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pone-0036800-g003: Tyro3 modulates MAPK and PI(3)K signaling pathways.As shown in panel A, Rat/T3V5 (Rat/T3, lanes 1–3) and Rat2 cells (Rat, lanes 4–6) were treated with 0, 50, and 350 ng/ml of Gas6 for 20 min. Detergent cell extracts normalized for protein concentration were separated by SDS-PAGE using 4–20% gels. Western blotting was performed with antibodies directed against α-Tyro3, α-Axl, α-pAKT, αpp70S6K, α-pmTOR, and α-pERK1/2. The membranes were stripped or cut and reprobed with α-ERK1/2 or α-GAPDH and shown beneath each panel as protein loading control. These blots are representative of 5 experiments. As shown in panel B, transiently transfected Rat2/Axl cells (Rat/Axl, lanes 1–3) and Rat2 cells (Rat, lanes 4–6) were treated and processed as above. Western blotting was performed with α-Axl, α-pAKT, and α-pERK1/2. The membranes were cut and reprobed with α-GAPDH shown beneath each panel as protein loading control. These blots are representative of 4 experiments. The total levels of MAPK and PI(3)K signaling pathway molecules was compared in Rat2 cells overexpressing Tyro3 (panel C) and Axl (panel D). For Tyro3 overexpressing cells (panel C), Rat/T3V5 cells (Rat/T3, lanes 1–3), and Rat2 untransfected cells (Rat, lanes 4–6), were treated with 0, 50 and 350 ng/ml of Gas6 for 20 min. Detergent cell extracts normalized for protein concentration were separated by SDS-PAGE using 4–20% gels. Western blotting was performed with antibodies directed against α-AKT, αp70S6K, α-mTOR. The membranes were cut and reprobed with α-GAPDH shown beneath each panel as protein loading control. For total levels of Tyro3, Axl, and ERK1/2 in Rat2 and Rat2/T3V5 cells, see Fig. 3 A and B. These blots are representative of 4 experiments. For Axl overexpressing cells (panel D), transiently transfected Rat2/Axl cells (Rat/Axl, lanes 1–3) and Rat2 untransfected cells (Rat, lanes 4–6) were treated and processed as above. Western blotting was performed with α-Axl, α-AKT, and α-ERK1/2. The membranes were cut and reprobed with α-GAPDH shown beneath each panel as protein loading control. These blots are representative of 4 experiments.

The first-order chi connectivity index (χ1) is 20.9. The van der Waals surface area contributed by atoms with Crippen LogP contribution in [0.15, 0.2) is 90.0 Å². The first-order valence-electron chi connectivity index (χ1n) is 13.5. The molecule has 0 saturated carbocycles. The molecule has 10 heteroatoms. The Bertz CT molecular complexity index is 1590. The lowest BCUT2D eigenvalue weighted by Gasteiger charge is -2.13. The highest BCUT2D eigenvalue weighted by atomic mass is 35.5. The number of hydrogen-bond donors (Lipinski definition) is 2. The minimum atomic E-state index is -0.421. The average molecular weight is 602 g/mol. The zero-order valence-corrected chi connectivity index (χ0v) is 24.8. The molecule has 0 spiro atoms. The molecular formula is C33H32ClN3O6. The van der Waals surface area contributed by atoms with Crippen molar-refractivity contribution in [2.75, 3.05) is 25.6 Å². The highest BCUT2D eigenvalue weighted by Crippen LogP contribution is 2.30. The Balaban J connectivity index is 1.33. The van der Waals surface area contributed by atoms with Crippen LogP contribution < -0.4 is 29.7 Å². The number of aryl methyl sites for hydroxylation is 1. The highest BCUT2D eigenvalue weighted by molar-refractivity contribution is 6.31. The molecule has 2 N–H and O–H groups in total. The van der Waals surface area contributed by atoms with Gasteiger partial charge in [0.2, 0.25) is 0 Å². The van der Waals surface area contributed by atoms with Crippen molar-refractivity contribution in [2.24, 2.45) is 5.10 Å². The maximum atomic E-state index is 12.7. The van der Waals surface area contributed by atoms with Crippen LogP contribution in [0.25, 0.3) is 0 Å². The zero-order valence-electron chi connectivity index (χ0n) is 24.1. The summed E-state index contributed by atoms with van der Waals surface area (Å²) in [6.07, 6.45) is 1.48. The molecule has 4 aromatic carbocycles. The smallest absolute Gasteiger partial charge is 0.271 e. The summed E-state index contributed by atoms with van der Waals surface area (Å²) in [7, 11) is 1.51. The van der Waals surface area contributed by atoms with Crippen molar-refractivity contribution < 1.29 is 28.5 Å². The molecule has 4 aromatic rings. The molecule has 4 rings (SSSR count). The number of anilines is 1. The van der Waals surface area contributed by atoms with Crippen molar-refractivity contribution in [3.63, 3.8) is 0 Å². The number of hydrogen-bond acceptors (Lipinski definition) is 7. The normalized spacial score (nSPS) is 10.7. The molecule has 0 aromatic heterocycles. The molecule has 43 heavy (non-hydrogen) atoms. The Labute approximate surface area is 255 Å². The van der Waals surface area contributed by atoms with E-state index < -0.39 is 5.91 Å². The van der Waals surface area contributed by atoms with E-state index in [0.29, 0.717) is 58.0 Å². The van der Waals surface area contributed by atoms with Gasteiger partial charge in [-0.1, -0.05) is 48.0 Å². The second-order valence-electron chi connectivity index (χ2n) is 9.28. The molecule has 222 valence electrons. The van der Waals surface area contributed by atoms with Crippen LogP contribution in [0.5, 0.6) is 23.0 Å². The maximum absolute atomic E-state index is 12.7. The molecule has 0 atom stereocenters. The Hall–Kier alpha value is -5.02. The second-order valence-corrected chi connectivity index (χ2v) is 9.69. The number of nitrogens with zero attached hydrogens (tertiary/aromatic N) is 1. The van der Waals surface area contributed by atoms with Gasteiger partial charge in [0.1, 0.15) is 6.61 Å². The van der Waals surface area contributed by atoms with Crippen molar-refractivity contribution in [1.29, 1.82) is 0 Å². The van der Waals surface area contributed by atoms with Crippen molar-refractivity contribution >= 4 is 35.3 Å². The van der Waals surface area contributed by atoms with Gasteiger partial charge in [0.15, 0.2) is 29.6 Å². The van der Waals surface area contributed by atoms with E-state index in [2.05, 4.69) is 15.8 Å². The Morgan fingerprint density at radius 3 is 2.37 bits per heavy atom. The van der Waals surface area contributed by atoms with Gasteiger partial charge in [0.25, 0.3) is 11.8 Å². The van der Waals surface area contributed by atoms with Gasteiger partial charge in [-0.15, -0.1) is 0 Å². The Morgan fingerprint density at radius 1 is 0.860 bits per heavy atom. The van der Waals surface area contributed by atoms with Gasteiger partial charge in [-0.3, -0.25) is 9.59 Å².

Mentions: In order to further identify the signaling requirements for Tyro3-enhanced cell proliferation, we compared the activation of the PI(3)K and MAPK signaling pathways in Rat2/T3V5 cells expressing both Axl and Tyro3 (Fig. 3A, lanes 1–3) with the untransfected Rat2 cells that only express Axl (Fig. 3A, lanes 4–6).


Cross-phosphorylation, signaling and proliferative functions of the Tyro3 and Axl receptors in Rat2 cells.

Brown JE, Krodel M, Pazos M, Lai C, Prieto AL - PLoS ONE (2012)

Tyro3 modulates MAPK and PI(3)K signaling pathways.As shown in panel A, Rat/T3V5 (Rat/T3, lanes 1–3) and Rat2 cells (Rat, lanes 4–6) were treated with 0, 50, and 350 ng/ml of Gas6 for 20 min. Detergent cell extracts normalized for protein concentration were separated by SDS-PAGE using 4–20% gels. Western blotting was performed with antibodies directed against α-Tyro3, α-Axl, α-pAKT, αpp70S6K, α-pmTOR, and α-pERK1/2. The membranes were stripped or cut and reprobed with α-ERK1/2 or α-GAPDH and shown beneath each panel as protein loading control. These blots are representative of 5 experiments. As shown in panel B, transiently transfected Rat2/Axl cells (Rat/Axl, lanes 1–3) and Rat2 cells (Rat, lanes 4–6) were treated and processed as above. Western blotting was performed with α-Axl, α-pAKT, and α-pERK1/2. The membranes were cut and reprobed with α-GAPDH shown beneath each panel as protein loading control. These blots are representative of 4 experiments. The total levels of MAPK and PI(3)K signaling pathway molecules was compared in Rat2 cells overexpressing Tyro3 (panel C) and Axl (panel D). For Tyro3 overexpressing cells (panel C), Rat/T3V5 cells (Rat/T3, lanes 1–3), and Rat2 untransfected cells (Rat, lanes 4–6), were treated with 0, 50 and 350 ng/ml of Gas6 for 20 min. Detergent cell extracts normalized for protein concentration were separated by SDS-PAGE using 4–20% gels. Western blotting was performed with antibodies directed against α-AKT, αp70S6K, α-mTOR. The membranes were cut and reprobed with α-GAPDH shown beneath each panel as protein loading control. For total levels of Tyro3, Axl, and ERK1/2 in Rat2 and Rat2/T3V5 cells, see Fig. 3 A and B. These blots are representative of 4 experiments. For Axl overexpressing cells (panel D), transiently transfected Rat2/Axl cells (Rat/Axl, lanes 1–3) and Rat2 untransfected cells (Rat, lanes 4–6) were treated and processed as above. Western blotting was performed with α-Axl, α-AKT, and α-ERK1/2. The membranes were cut and reprobed with α-GAPDH shown beneath each panel as protein loading control. These blots are representative of 4 experiments.